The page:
-- The game doesn't activate checkpoints unless you specifically go right over or next to them. This is a problem in areas where the game provides a path below the checkpoint. One example of this is Level 4-1, "Energy Lines", where you can easily grapple past a high checkpoint by taking the low path underneath it.
-- There are only 15 levels in the game (though most are kinda long), and only 3 boss fights. It won't take you very long to go through the whole game.
-- The last level before the final boss (Level 4-5, "Stitch In Space") is INSANE! It's one of those damn jetpack through the rings races, except you're in a very tight tunnel, the rings are really small, and you're not given enough time to go through them. Luckily, if you collect enough DNA to unlock the final boss, you don't have to bother with this level. Ironically, the final boss is extremely easy to defeat.
## REPLAYABILITY ##
The "Secrets" section contains the following unlockable videos: the "Lilo & Stitch" theatrical trailer; 21 clips from the "Lilo & Stitch" movie; 3 "Interstitchals" (clips from the "Lilo & Stitch" trailers in which Stitch invades "Beauty & The Beast", "Aladdin", and "The Little Mermaid"); and 8 in-game cinematics. The trailer is unlocked from the start and the in-game cinematics unlock as you play. The others can be purchased for 2 to 6 film reels each (you'll need 101 film reels to buy them all).
Here's the complete list of unlockable videos, along with their runtimes that I personally timed using a stopwatch. It kinda goes without saying, but I'll say it anyway: If you have not seen the "Lilo & Stitch" movie, watching all of these film clips WILL spoil the movie for you. All of the non in-game cinematic videos are presented in 4:3 letterbox, thus preserving the original aspect ratios. The movie on the DVD is, of course, 16:9 Anamorphic Widescreen.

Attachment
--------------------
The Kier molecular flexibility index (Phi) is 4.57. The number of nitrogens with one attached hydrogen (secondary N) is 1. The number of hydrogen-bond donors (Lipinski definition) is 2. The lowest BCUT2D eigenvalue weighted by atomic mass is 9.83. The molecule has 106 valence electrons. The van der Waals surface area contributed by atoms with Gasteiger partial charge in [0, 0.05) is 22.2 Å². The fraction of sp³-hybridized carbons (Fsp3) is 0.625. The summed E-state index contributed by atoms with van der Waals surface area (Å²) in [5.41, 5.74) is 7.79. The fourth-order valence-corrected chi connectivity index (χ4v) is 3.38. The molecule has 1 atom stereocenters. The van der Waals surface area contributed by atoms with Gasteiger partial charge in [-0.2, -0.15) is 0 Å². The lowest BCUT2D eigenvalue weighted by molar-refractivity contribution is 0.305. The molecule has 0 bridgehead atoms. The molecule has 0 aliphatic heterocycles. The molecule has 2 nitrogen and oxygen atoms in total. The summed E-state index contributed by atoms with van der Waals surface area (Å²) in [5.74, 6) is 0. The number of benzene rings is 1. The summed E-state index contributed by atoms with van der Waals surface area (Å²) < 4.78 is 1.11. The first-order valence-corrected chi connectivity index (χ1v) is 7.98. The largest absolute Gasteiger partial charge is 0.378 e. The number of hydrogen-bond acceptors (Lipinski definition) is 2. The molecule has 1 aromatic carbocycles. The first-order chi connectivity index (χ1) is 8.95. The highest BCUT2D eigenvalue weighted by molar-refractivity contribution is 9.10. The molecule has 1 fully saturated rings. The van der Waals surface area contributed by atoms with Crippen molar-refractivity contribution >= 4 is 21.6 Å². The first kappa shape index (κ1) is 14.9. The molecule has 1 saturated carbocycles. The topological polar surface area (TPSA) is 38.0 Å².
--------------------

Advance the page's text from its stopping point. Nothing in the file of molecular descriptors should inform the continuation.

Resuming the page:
01. Theatrical Trailer (2:17) [not on DVD]
02. Stitch's Trial (0:38)
03. Breaking Free (1:08)
04. Cruiser Chase (0:24)
05. Hyperdrive (0:34)
06. Pudge's Story (0:51)
07. This Is Scrump (0:52)
08. Meeting Bubbles (1:05)
09. Practical Voodoo (0:30)
10. Falling Star (0:21)
11. Arrival On Earth (0:41)
12. Meeting Lilo (0:26)
13. Adopting Stitch (0:28)
14. Bounty Hunters (0:35)
15. Ugly Dog (0:27)
16. Bike Ride (0:30)
17. Jumba Disguised (0:40)
18. Arriving Home (0:39)
19. Evil Koala (0:23)
20. Jumba Attacks (0:26)
21. Gantu's Ambush (0:58)
22. Exile On Earth (0:16)
23. Interstitchal 1: Beauty & The Beast (Trailer) (0:54) [cuts off theatrical date & narration at end; present on DVD]
24. Interstitchal 2: Aladdin (Trailer) (0:54) [cuts off theatrical date & narration at end; present on DVD]
25. Interstitchal 3: The Little Mermaid (Trailer) (0:51) [cuts off theatrical date & narration at end; present on DVD]
26. In-Game Cinema 1 (0:42)
27. In-Game Cinema 2 (1:17)
28. In-Game Cinema 3 (0:28)
29. In-Game Cinema 4 (0:37)
30. In-Game Cinema 5 (0:57)
31. In-Game Cinema 6 (0:18)
32. In-Game Cinema 7 (0:20)
33. In-Game Cinema 8 (0:54)
Adding up all of the film clips (videos #2-#22), you get a total of 12:52 from a movie that runs 1:25:12 (DVD runtime). Adding up all of the in-game cinematics (videos #26-#33), you get a total of 5:33, which proves that not much time is devoted to the story. Adding up all of the trailers (videos #1, #23, #24, #25), you get a total of 4:56. Adding up everything, you get a total of 23:21 (minutes:seconds).
You can replay the levels to get missing DNA and film reels, but what's the point? Once you've gotten enough DNA to unlock all levels, why bother getting the rest? The film reels are even more pointless as there's no need to even bother collecting them at all (especially since some of them are extremely hard to get), as all of the videos that you can unlock with them (minus the theatrical trailer - which is unlocked from the start anyway) are available in better quality on the "Lilo & Stitch" movie DVD (where the film clips are presented in the proper context). The "Lilo & Stitch" movie DVD is available in the 1-Disc Original Edition (alt listing) and the 2-Disc Big Wave Edition.
As far as I'm aware, there's no special prize for getting all of the DNA and film reels (100% completion).
## TO BUY OR RENT? ##
Rent... and that's only if you like the non-human Lilo & Stitch characters.
If you decide that you want to play through this game, I guarantee you that you'll only want to play through it once, and will have no desire to play through it ever again.